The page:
While stuck inside during the pandemic, plenty of people have decided to spruce up their surroundings.
The result has been great for home improvement retailers such as Home Depot, Lowe’s and Ace Hardware, which have seen sales spike as the nation shelters in place. But the time and money people are putting into their homes now could have long-term benefits for a completely different industry—packaged-food manufacturers.
Sean Connolly, CEO of Conagra Brands, maker of Duncan Hines cakes, Orville Redenbacher’s popcorn and Slim Jim meat snacks, believes that even when a vaccine arrives and restaurants begin running at full capacity again, people will feel pulled toward spending more time around the house because of all the upgrades they’ve made to their kitchens, furniture and entertainment systems.
“Now that they’ve made these investments into nesting or cocooning—whatever you want to call it—we expect they’re going to want to get a return on that investment,” said Connolly during a virtual event on Wednesday hosted by the Consumer Brands Association. “That foreshadows a continued elevated level of in-home eating occasions for the foreseeable future.”
While Connolly expects this shift in people’s behavior to give the packaged-food industry a continued lift, he doesn’t think every player will share the same level of success. Companies that fail to innovate and keep up with changes in consumer trends will fall behind.
“Big iconic brands can be evergreen, but only if you are perpetually modernizing them,” said Connolly. “I always say to my team, there’s a fine line between an icon and an antique, and in order for an iconic brand not to become an antique you have to be a student of what’s going on out there.”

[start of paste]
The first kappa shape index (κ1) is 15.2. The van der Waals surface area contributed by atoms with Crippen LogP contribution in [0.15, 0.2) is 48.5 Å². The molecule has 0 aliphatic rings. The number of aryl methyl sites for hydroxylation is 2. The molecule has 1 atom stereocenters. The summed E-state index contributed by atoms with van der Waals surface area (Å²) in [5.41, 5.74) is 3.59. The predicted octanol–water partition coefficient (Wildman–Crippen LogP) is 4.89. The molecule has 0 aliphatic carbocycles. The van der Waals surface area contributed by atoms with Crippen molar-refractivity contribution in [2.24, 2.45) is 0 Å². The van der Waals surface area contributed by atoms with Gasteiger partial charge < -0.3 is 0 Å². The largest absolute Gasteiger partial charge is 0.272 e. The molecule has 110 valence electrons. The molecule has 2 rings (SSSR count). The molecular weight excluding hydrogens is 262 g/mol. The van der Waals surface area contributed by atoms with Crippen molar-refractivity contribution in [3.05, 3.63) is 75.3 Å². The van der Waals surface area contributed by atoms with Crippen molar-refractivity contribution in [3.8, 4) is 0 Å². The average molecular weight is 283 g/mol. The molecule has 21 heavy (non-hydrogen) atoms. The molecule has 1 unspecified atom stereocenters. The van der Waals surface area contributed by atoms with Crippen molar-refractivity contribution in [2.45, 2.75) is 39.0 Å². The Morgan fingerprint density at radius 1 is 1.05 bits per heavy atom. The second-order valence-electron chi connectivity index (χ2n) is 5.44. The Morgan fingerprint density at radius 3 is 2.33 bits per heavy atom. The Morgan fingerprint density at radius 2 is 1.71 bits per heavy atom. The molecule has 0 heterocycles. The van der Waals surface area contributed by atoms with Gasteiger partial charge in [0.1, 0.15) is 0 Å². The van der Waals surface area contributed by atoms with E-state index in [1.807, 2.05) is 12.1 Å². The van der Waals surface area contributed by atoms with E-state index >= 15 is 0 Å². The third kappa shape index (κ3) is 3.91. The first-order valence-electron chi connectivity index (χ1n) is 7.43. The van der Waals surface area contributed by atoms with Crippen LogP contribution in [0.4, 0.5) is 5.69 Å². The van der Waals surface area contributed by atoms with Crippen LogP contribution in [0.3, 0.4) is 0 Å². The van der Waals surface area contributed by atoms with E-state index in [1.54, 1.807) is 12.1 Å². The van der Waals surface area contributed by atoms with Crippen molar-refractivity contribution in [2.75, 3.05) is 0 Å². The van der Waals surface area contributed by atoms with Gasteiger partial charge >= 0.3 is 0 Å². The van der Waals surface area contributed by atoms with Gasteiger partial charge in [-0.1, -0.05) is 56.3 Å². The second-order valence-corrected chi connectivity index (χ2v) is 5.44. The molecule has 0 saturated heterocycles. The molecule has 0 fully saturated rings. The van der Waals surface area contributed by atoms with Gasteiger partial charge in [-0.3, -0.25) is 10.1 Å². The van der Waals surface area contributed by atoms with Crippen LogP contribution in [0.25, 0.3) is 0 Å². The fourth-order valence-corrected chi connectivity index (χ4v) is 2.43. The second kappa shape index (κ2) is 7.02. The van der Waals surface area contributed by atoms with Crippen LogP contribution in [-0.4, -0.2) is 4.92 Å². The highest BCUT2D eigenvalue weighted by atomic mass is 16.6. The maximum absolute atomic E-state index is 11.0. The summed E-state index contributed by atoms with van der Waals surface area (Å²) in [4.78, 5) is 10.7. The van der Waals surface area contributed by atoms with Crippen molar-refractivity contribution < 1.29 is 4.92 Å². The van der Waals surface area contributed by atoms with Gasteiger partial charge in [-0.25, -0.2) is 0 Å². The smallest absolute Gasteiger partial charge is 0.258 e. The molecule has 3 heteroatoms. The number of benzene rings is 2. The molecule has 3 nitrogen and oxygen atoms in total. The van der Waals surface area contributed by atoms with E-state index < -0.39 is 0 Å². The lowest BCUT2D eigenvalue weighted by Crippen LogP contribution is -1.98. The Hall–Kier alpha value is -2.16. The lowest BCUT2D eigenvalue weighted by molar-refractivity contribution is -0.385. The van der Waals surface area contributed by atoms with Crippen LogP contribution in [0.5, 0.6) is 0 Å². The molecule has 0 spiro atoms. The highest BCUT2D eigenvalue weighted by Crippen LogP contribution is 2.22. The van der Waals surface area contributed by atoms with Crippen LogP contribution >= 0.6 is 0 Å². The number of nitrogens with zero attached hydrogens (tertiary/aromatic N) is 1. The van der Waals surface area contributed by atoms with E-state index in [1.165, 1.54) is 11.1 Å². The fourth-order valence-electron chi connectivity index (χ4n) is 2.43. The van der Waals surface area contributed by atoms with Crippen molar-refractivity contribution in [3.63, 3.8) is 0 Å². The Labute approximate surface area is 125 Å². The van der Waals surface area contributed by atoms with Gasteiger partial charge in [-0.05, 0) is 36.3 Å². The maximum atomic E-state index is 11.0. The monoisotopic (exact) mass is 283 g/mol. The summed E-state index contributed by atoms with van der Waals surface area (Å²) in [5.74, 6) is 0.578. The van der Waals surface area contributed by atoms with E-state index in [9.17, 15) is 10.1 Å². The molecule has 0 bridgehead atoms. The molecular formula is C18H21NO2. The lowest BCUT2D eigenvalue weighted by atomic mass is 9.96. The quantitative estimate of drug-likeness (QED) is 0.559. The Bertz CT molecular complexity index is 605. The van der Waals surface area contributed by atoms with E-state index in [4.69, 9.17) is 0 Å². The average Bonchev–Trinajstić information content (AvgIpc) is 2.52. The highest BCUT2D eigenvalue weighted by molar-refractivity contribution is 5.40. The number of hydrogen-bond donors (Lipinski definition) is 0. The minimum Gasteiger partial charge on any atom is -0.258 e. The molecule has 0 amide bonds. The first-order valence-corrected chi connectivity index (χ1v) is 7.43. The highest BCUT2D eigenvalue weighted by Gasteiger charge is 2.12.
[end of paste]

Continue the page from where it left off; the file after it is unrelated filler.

In July, Conagra announced plans to roll out more than two dozen new products that fall under three distinct themes: snacks, plant-based options and meals designed for specific diets, such as vegan and gluten-free.
Remote work has also contributed to the spike in demand for products from the likes of Campbell’s, General Mills and The J.M. Smucker Company. Evidence suggests workers might push to keep this arrangement in place. A recent survey from the Harris Poll found that, if given the option, 85% of U.S. adults would prefer to work from home either permanently or with an option to still visit the office on occasion. Only 15% said they wanted to return to the office once it was safe to do so.
Packaged food also tends to cost less than eating out, which matters more during an economic recession. Another growth factor is people have come to find joy and satisfaction from cooking their own meals.
Earlier this month, Conagra reported that net sales increased 12% to $2.7 billion for the three-month period ending Aug. 30. The company expects demand to remain strong throughout the present quarter.
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